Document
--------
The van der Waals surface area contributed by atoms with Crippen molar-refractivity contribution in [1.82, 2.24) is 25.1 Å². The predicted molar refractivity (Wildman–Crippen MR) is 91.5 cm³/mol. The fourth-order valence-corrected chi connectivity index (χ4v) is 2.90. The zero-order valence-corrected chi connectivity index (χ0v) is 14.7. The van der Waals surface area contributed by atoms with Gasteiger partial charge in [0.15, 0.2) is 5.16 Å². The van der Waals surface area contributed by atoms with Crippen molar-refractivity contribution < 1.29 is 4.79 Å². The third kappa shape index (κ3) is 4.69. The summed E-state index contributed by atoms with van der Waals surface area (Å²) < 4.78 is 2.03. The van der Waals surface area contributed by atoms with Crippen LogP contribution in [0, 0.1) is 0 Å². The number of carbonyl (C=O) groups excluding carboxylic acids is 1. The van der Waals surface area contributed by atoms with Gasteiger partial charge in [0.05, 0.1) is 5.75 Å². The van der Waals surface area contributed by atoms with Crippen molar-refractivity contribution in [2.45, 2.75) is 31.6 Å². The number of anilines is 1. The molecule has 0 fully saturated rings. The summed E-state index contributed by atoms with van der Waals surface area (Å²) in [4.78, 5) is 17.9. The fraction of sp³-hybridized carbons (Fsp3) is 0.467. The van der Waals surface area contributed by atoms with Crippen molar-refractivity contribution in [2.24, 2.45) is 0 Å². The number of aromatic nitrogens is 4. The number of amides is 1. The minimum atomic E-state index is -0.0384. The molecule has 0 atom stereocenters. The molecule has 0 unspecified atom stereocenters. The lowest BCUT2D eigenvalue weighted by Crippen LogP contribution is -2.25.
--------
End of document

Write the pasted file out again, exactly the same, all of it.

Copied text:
The van der Waals surface area contributed by atoms with Crippen molar-refractivity contribution in [1.82, 2.24) is 25.1 Å². The predicted molar refractivity (Wildman–Crippen MR) is 91.5 cm³/mol. The fourth-order valence-corrected chi connectivity index (χ4v) is 2.90. The zero-order valence-corrected chi connectivity index (χ0v) is 14.7. The van der Waals surface area contributed by atoms with Gasteiger partial charge in [0.15, 0.2) is 5.16 Å². The van der Waals surface area contributed by atoms with Crippen molar-refractivity contribution < 1.29 is 4.79 Å². The third kappa shape index (κ3) is 4.69. The summed E-state index contributed by atoms with van der Waals surface area (Å²) < 4.78 is 2.03. The van der Waals surface area contributed by atoms with Crippen LogP contribution in [0, 0.1) is 0 Å². The number of carbonyl (C=O) groups excluding carboxylic acids is 1. The van der Waals surface area contributed by atoms with Gasteiger partial charge in [0.05, 0.1) is 5.75 Å². The van der Waals surface area contributed by atoms with Crippen molar-refractivity contribution in [2.45, 2.75) is 31.6 Å². The number of anilines is 1. The molecule has 0 fully saturated rings. The summed E-state index contributed by atoms with van der Waals surface area (Å²) in [4.78, 5) is 17.9. The fraction of sp³-hybridized carbons (Fsp3) is 0.467. The van der Waals surface area contributed by atoms with Crippen molar-refractivity contribution in [2.24, 2.45) is 0 Å². The number of aromatic nitrogens is 4. The number of amides is 1. The minimum atomic E-state index is -0.0384. The molecule has 0 atom stereocenters. The molecule has 0 unspecified atom stereocenters. The lowest BCUT2D eigenvalue weighted by Crippen LogP contribution is -2.25.